Tomboy meets manly man, falls for his charm, and becomes a “lady” for him. Sound familiar?
Rose Marie has shades of two other highly esteemed musicals of the 50’s – MGM’s Annie Get Your Gun (1950) and Warner Brothers’ Calamity Jane (1953), in which a tomboy gets transformed into a lady. Interestingly, these films also share the same leading man, Howard Keel. What makes Rose Marie unique however, is the style of the music, the casting of the heroine, and the ending of the story.
This 1954 adaptation of Rudolf Friml and Herbert Stothart’s operetta, Rose-Marie, was MGM’s third time bringing this story to the big screen. The first film, now considered to be lost, (1928) was a silent with Joan Crawford playing the lead. The second and best-known version, (1936) starring Nelson Eddy and Jeanette MacDonald, gave the team their signature song, “Indian Love Call.” Each time the film has been re-made, the story has changed, but the 1954 version bears close resemblance to the original operetta. While the film only retained three of the songs from the original operetta, it did add five others. The duet “I Have the Love” is exceptionally lovely.
Taking us on this journey into the Canadian wilderness and into the heart of Rose Marie is the lovely Ann Blyth. As the titular character, Ann is sassy and independent, while still retaining her feminine charm. She is the perfect blend of innocence and fire. Unlike Betty Hutton’s Annie Oakley and Doris Day’s Calamity Jane, Ann Blyth’s Rose Marie is not larger than life; quite the contrary. Ann plays the part in an understated fashion. She brings out Rose Marie’s naivety, and her plight to find her proper place in the world. I think this is what made her so wonderful in Mr. Peabody and the Mermaid (1948) – her ability to portray a character who is innocent and naive about certain things, but also very vulnerable and emotionally intelligent at the same time. And to play that character in a likable way that does not come across as fake, contrived, or cloying.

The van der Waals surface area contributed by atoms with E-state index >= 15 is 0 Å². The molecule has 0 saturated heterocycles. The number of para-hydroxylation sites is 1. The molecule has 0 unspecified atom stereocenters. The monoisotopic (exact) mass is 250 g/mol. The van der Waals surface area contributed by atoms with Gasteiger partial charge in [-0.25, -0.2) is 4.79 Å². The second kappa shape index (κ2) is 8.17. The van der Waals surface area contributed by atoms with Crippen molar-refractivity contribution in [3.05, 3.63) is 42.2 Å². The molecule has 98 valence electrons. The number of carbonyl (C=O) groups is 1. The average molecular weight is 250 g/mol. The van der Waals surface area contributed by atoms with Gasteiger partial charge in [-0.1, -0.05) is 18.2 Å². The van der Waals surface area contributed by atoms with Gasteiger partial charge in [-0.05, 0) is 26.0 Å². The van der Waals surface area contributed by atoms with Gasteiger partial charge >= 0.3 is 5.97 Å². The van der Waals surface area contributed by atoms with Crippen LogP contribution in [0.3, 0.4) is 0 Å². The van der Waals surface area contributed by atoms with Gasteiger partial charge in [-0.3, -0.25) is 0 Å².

Note: I enjoy Betty’s Annie and Doris’s Jane as well; however, I like to note different acting styles and character interpretations. I love the individual qualities each one possesses and appreciate each of them for what they are. The differences are what makes each special, unique, and exciting to watch. We move on… 🙂
Rounding out the cast is Howard Keel, Fernando Lamas, Bert Lahr, and Marjorie Main. The most notable for me was Bert Lahr. I believe this is the second film I’ve seen him in. The first, of course, as the incomparable Cowardly Lion in Oz. He does have a number which is fun to see and makes some of his lion grunts and sounds.
Howard Keel and Fernando Lamas add their rich baritone voices to the mix while vying for the hand of Rose Marie. Keel is well cast as the good-hearted Mountie and Lamas as the ambiguous trapper. In my eyes, these two couldn’t be more opposite – all the more fitting for the story.
MGM pulled out the stops by filming Rose Marie in the Canadian Rockies, and it is simply breathtaking. The gorgeous scenery filmed in eye-popping color enhances the realism of the story and the plight of the Mounties. In addition, the cinematography by Paul Vogel (High Society, 1956) is beautiful and engaging. The film is also the first movie musical to be released in the new widescreen format at that time, CinemaScope.
I had to watch this film twice to fully appreciate it because it took me be surprise. All in all, Rose Marie (1954) is very enjoyable, featuring one of the most beautiful duets, talented singers, nature’s beauty, and produced by the most prestigious studio of Hollywood’s Golden Age. If any of those mentioned above make your heart skip a beat, this film is calling you…
This post is my contribution to the O Canada! Blogathon hosted by Silver Screenings and Speakeasy. Thanks, ladies, for letting me participate! Head over here to read the rest of the posts honoring this vast and beautiful country.
Thanks for reading and for visiting The Classic Movie Muse!